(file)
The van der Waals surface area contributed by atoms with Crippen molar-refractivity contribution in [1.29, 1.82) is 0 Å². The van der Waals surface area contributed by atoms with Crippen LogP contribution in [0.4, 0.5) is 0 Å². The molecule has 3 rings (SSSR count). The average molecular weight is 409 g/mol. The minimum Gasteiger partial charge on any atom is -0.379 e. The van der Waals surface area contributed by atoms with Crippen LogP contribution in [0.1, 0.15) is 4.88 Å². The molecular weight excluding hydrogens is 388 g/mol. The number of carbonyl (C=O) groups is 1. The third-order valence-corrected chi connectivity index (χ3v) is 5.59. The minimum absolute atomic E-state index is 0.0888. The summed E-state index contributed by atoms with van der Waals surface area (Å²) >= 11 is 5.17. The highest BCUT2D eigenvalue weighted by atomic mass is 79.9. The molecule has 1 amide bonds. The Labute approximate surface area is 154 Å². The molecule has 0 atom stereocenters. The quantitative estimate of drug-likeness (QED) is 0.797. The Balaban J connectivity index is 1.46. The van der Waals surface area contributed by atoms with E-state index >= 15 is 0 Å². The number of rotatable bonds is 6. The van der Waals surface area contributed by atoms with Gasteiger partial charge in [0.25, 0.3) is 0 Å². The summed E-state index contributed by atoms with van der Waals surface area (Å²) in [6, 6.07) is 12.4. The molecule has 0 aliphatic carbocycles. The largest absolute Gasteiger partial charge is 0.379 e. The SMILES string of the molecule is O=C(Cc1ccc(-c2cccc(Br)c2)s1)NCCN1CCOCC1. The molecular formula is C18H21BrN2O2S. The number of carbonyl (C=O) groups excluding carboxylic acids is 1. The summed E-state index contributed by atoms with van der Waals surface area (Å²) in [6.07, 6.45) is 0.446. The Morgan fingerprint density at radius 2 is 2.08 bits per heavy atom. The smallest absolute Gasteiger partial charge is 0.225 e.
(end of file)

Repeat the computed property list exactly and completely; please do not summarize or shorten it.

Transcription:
The van der Waals surface area contributed by atoms with Crippen molar-refractivity contribution in [1.29, 1.82) is 0 Å². The van der Waals surface area contributed by atoms with Crippen LogP contribution in [0.4, 0.5) is 0 Å². The molecule has 3 rings (SSSR count). The average molecular weight is 409 g/mol. The minimum Gasteiger partial charge on any atom is -0.379 e. The van der Waals surface area contributed by atoms with Crippen LogP contribution in [0.1, 0.15) is 4.88 Å². The molecular weight excluding hydrogens is 388 g/mol. The number of carbonyl (C=O) groups is 1. The third-order valence-corrected chi connectivity index (χ3v) is 5.59. The minimum absolute atomic E-state index is 0.0888. The summed E-state index contributed by atoms with van der Waals surface area (Å²) >= 11 is 5.17. The highest BCUT2D eigenvalue weighted by atomic mass is 79.9. The molecule has 1 amide bonds. The Labute approximate surface area is 154 Å². The molecule has 0 atom stereocenters. The quantitative estimate of drug-likeness (QED) is 0.797. The Balaban J connectivity index is 1.46. The van der Waals surface area contributed by atoms with E-state index >= 15 is 0 Å². The number of rotatable bonds is 6. The van der Waals surface area contributed by atoms with Gasteiger partial charge in [0.25, 0.3) is 0 Å². The summed E-state index contributed by atoms with van der Waals surface area (Å²) in [6, 6.07) is 12.4. The molecule has 0 aliphatic carbocycles. The largest absolute Gasteiger partial charge is 0.379 e. The SMILES string of the molecule is O=C(Cc1ccc(-c2cccc(Br)c2)s1)NCCN1CCOCC1. The molecular formula is C18H21BrN2O2S. The number of carbonyl (C=O) groups excluding carboxylic acids is 1. The summed E-state index contributed by atoms with van der Waals surface area (Å²) in [6.07, 6.45) is 0.446. The Morgan fingerprint density at radius 2 is 2.08 bits per heavy atom. The smallest absolute Gasteiger partial charge is 0.225 e.